Two killed in sinking of mail boat J.W. Westcott II in Detroit River

A famous workboat that has delivered mail, pilots, supplies and even pizza and cigarettes to ships for more than half a century sank in the Detroit River in an accident that killed two crewmembers.

J.W. Westcott II was raised six days after the accident. One body was found inside. The second crewmember was missing and presumed dead.

The 45-foot J.W. Westcott II capsized shortly after 0700 on Oct. 23 as it was delivering a pilot to Sidsel Knutsen, a 533-foot Norwegian oil tanker. Westcott’s captain, Catherine Nasiatka, 48, and deckhand David Lewis, 50, were killed in the accident. Two Canadian pilots who were aboard Westcott swam to safety in the fast-moving river that separates Detroit from Windsor, Ontario.

Coast Guard Lt. Cmdr. Brian Hall said the incident is under investigation. He said there was nothing unusual about the weather conditions, with 10- to 15-knot winds and a chop of 1 to 2 feet. The boat, he said, was about 30 or 40 feet farther astern than is usual when making deliveries to ships.

“We’re trying to determine what happened and what factors played into the incident,” he said. “We’ll be looking into whether there were any human errors made.”

On the morning of Oct. 23, Westcott set out from its berth to deliver a Canadian pilot to Knutsen, a tanker owned by Knutsen OAS Shipping of Haugesund, Norway. It was then scheduled to deliver another pilot to a freighter in the nearby Ojibway Anchorage. It was still dark when Westcott arrived alongside Knutsen, its starboard side to the tanker’s port.

The tanker was partially filled with 12,000 tons of gasoline and was scheduled to steam upriver to Lake St. Clair and then up the St. Clair River to the Canadian port of Sarnia on Lake Huron. Ships must travel up the Detroit River to make their way from Lake Erie to Lake Huron.

As usual, a ladder for the pilot to climb up was hanging over the side of Knutsen when Westcott pulled up alongside an estimated 100 feet forward of the stern. Hall said the boat typically pulls up about one-quarter of the way from the stern of visiting ships – or about 130 to 140 feet forward in this case.

Also as usual, Westcott began taking on some water as it pulled toward the side of the tanker, the suction of the two boats together churning the water rapidly between their hulls. The water typically comes on deck and escapes through the frame ports of the bulwarks.

This time, however, the boat took on more water than usual and it began flowing into the pilothouse, Hall said. The vessel started listing to the port side.

“The way the witnesses described it, within seconds the pilothouse had almost completely filled with water,” Hall said. “One pilot opened the doorway on the port side of the Westcott to escape. The other made it out that same door as well.”

The pilots told investigators they swam to safety in the 55° waters and watched the boat go down in about 20 seconds.

“The first pilot popped out of the water, the second popped out of the water, and the vessel was upside down. The engine was still running, and the propeller was turning at a furious rate,” Hall said.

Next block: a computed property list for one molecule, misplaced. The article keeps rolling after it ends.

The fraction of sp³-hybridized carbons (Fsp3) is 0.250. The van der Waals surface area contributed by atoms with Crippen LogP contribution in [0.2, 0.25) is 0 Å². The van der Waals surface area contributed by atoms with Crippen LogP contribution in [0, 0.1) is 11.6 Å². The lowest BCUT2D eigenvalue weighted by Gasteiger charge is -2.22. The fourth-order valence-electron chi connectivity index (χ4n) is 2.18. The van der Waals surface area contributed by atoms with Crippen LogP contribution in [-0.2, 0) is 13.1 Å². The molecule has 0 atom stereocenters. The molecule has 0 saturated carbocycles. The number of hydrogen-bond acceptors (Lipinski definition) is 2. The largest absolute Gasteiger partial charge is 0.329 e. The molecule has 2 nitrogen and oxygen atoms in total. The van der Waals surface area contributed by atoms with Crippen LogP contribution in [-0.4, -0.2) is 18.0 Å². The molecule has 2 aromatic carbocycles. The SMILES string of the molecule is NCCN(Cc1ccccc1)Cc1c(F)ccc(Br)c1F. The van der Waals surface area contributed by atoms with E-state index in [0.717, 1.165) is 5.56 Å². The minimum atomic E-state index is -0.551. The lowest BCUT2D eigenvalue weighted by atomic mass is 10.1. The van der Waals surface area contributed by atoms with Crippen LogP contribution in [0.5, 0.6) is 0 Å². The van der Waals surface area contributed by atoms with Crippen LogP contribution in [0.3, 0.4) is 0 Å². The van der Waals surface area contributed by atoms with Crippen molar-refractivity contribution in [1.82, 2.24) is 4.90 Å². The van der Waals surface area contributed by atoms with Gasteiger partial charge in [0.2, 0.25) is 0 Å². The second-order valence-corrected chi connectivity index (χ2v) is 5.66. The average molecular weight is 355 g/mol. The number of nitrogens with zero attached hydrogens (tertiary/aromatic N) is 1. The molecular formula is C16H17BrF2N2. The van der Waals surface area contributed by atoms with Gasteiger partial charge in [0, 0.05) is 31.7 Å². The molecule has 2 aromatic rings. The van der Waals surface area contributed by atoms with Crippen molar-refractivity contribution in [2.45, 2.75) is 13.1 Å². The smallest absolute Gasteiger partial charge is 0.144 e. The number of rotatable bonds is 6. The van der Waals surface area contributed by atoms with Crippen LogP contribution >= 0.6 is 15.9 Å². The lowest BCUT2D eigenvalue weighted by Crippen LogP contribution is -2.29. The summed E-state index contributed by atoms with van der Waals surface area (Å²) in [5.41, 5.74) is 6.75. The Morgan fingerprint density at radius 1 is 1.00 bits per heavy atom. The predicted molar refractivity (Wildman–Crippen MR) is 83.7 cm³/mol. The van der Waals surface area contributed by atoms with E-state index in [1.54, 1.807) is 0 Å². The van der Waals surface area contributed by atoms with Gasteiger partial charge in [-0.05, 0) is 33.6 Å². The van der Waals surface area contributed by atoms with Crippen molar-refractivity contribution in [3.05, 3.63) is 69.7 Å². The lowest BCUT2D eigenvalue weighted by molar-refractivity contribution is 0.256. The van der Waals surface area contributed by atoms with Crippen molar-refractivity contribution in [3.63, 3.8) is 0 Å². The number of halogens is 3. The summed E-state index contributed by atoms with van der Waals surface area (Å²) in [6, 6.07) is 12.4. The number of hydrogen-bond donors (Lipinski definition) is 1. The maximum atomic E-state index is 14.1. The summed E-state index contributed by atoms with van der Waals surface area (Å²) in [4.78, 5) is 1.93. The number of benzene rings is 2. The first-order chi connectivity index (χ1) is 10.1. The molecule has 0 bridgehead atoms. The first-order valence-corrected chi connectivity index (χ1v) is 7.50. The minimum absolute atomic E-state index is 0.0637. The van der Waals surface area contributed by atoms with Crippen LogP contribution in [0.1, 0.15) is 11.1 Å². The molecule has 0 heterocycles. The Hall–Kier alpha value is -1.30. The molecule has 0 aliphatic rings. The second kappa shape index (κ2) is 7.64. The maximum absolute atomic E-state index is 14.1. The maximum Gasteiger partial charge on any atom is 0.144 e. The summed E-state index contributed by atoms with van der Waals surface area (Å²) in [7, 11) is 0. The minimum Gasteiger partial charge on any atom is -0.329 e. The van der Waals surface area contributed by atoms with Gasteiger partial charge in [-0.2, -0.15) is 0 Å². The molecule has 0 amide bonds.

The pilots said they watched the stern rise out of the water as Westcott’s bow dug into the river bottom. It then sank and apparently turned, because it was later found facing downriver – opposite the direction it was headed at the time of the accident.

The pilots were rescued by the tug Stormont, which raced to the scene from Windsor after it heard a distress call from Knutsen. The pilots were treated and released.

Faust Marine raised Westcott from the bottom of the river six days later. Nasiatka was found inside, but divers found no trace of Lewis. He is presumed dead.

J.W. Westcott II is owned and operated by the J.W. Westcott Co. of Detroit. Bill Redding, a dispatcher with the company, said the electrical system will be replaced, but the engine may be salvageable. He said the boat should be up and running by spring.

Redding called the mishap a freak accident and said it is the first time the company has had a fatality.

“Everybody’s in shock,” he said. “We’ve been in business since 1874, and it’s the first time anything like this has happened.”

J.W. Westcott II, a converted tug with a 220-hp engine, was a common sight on the Detroit River, where since 1949, it has delivered mail, pilots, supplies and other items to visiting tankers and freighters. The vessel is best known for its “mail in a pail” service: It delivers letters to crewmen who lower a bucket from large ships to retrieve them.

According to the U.S. Postal Service, Westcott is the only boat in the country with its own ZIP Code: 48222. In the 1970s, it was delivering up to 1 million pieces of mail each year. That number has fallen, and it was delivering only half that much in the 1990s.

The family of David Lewis has filed a $10 million federal lawsuit against J.W. Westcott Co., accusing it of negligence in the accident. The suit alleges that Lewis and Nasiatka were not wearing life jackets and that Westcott Co. didn’t enforce safety regulations.

Redding said the company did not have any comment on the lawsuit. “Both Dave and Cathy were extremely valuable employees to our company and always had a pleasant demeanor on and off the job,” he said. “They will be missed very very much.”

In the meantime, the company is using a backup boat, Joseph J. Hogan, to continue its delivery service to ships.

Hall said most accidents – and fatalities – in the Detroit River involve recreational boaters who have trouble handling its fast and unpredictable currents. He couldn’t recall a fatal accident involving a commercial vessel.

“The J.W. Westcott is an icon for Detroit,” he said. “This is unbelievable.”

By Professional Mariner Staff